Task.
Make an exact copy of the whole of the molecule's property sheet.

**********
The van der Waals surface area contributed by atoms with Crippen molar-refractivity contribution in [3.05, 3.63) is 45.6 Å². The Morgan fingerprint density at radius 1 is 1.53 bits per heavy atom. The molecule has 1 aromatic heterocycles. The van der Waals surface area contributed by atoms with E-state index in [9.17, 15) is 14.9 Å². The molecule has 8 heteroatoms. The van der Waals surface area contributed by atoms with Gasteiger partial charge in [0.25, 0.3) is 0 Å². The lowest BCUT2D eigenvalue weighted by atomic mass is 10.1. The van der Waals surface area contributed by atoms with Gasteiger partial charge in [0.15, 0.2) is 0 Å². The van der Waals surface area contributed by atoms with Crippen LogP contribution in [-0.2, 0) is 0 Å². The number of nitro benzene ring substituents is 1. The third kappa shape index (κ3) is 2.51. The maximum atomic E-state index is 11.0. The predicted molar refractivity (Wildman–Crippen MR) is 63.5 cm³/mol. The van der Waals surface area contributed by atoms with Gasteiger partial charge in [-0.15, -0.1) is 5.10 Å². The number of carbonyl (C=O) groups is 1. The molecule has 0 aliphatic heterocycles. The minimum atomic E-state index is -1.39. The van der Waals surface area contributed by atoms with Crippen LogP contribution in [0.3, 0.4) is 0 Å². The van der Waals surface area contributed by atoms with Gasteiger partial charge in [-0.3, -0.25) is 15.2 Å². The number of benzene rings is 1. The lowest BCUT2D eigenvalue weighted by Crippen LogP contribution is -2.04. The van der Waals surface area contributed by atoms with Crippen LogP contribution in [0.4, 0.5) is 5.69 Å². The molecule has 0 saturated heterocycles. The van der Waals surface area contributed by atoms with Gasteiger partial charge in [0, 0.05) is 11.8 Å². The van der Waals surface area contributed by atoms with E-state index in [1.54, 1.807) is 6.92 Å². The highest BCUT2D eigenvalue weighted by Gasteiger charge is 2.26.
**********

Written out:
The van der Waals surface area contributed by atoms with Crippen molar-refractivity contribution in [3.05, 3.63) is 45.6 Å². The Morgan fingerprint density at radius 1 is 1.53 bits per heavy atom. The molecule has 1 aromatic heterocycles. The van der Waals surface area contributed by atoms with E-state index in [9.17, 15) is 14.9 Å². The molecule has 8 heteroatoms. The van der Waals surface area contributed by atoms with Gasteiger partial charge in [0.25, 0.3) is 0 Å². The lowest BCUT2D eigenvalue weighted by atomic mass is 10.1. The van der Waals surface area contributed by atoms with Gasteiger partial charge in [0.15, 0.2) is 0 Å². The van der Waals surface area contributed by atoms with Crippen LogP contribution in [-0.2, 0) is 0 Å². The number of nitro benzene ring substituents is 1. The third kappa shape index (κ3) is 2.51. The maximum atomic E-state index is 11.0. The predicted molar refractivity (Wildman–Crippen MR) is 63.5 cm³/mol. The van der Waals surface area contributed by atoms with Gasteiger partial charge in [-0.15, -0.1) is 5.10 Å². The number of carbonyl (C=O) groups is 1. The molecule has 0 aliphatic heterocycles. The minimum atomic E-state index is -1.39. The van der Waals surface area contributed by atoms with Crippen LogP contribution in [0.3, 0.4) is 0 Å². The van der Waals surface area contributed by atoms with Gasteiger partial charge in [-0.3, -0.25) is 15.2 Å². The number of benzene rings is 1. The lowest BCUT2D eigenvalue weighted by Crippen LogP contribution is -2.04. The van der Waals surface area contributed by atoms with Crippen LogP contribution in [0.4, 0.5) is 5.69 Å². The molecule has 0 saturated heterocycles. The van der Waals surface area contributed by atoms with Gasteiger partial charge in [0, 0.05) is 11.8 Å². The van der Waals surface area contributed by atoms with E-state index in [1.54, 1.807) is 6.92 Å². The highest BCUT2D eigenvalue weighted by Gasteiger charge is 2.26.